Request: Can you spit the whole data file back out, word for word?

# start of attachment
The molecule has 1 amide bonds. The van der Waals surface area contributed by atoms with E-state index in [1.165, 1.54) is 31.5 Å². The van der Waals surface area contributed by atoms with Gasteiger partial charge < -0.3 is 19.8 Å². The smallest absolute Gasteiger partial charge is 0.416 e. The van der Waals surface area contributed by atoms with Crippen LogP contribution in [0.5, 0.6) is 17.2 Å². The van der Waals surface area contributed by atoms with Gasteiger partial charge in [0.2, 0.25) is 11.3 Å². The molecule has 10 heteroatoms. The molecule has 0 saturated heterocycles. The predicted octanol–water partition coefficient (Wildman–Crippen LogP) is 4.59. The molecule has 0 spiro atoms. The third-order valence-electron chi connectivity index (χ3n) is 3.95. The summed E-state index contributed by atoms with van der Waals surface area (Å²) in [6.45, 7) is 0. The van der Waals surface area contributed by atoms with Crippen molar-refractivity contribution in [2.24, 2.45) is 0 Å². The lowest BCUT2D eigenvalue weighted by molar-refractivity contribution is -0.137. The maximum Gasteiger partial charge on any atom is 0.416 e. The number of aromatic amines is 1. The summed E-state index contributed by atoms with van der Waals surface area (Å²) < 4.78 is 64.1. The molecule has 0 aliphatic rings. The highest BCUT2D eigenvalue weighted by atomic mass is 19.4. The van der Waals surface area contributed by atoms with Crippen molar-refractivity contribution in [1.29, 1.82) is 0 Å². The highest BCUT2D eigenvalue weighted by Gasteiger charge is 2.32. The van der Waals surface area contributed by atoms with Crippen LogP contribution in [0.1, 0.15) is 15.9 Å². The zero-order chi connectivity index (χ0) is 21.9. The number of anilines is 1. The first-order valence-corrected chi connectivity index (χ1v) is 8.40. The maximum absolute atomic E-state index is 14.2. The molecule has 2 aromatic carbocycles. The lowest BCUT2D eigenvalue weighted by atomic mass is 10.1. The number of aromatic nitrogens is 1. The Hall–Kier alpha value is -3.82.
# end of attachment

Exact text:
The molecule has 1 amide bonds. The van der Waals surface area contributed by atoms with E-state index in [1.165, 1.54) is 31.5 Å². The van der Waals surface area contributed by atoms with Gasteiger partial charge < -0.3 is 19.8 Å². The smallest absolute Gasteiger partial charge is 0.416 e. The van der Waals surface area contributed by atoms with Crippen LogP contribution in [0.5, 0.6) is 17.2 Å². The van der Waals surface area contributed by atoms with Gasteiger partial charge in [0.2, 0.25) is 11.3 Å². The molecule has 10 heteroatoms. The molecule has 0 saturated heterocycles. The predicted octanol–water partition coefficient (Wildman–Crippen LogP) is 4.59. The molecule has 0 spiro atoms. The third-order valence-electron chi connectivity index (χ3n) is 3.95. The summed E-state index contributed by atoms with van der Waals surface area (Å²) in [6.45, 7) is 0. The van der Waals surface area contributed by atoms with Crippen molar-refractivity contribution in [2.24, 2.45) is 0 Å². The lowest BCUT2D eigenvalue weighted by molar-refractivity contribution is -0.137. The maximum Gasteiger partial charge on any atom is 0.416 e. The number of aromatic amines is 1. The summed E-state index contributed by atoms with van der Waals surface area (Å²) < 4.78 is 64.1. The molecule has 0 aliphatic rings. The highest BCUT2D eigenvalue weighted by atomic mass is 19.4. The van der Waals surface area contributed by atoms with Crippen molar-refractivity contribution in [1.29, 1.82) is 0 Å². The highest BCUT2D eigenvalue weighted by Gasteiger charge is 2.32. The van der Waals surface area contributed by atoms with Crippen LogP contribution in [0.1, 0.15) is 15.9 Å². The zero-order chi connectivity index (χ0) is 21.9. The number of anilines is 1. The first-order valence-corrected chi connectivity index (χ1v) is 8.40. The maximum absolute atomic E-state index is 14.2. The molecule has 2 aromatic carbocycles. The lowest BCUT2D eigenvalue weighted by atomic mass is 10.1. The number of aromatic nitrogens is 1. The Hall–Kier alpha value is -3.82.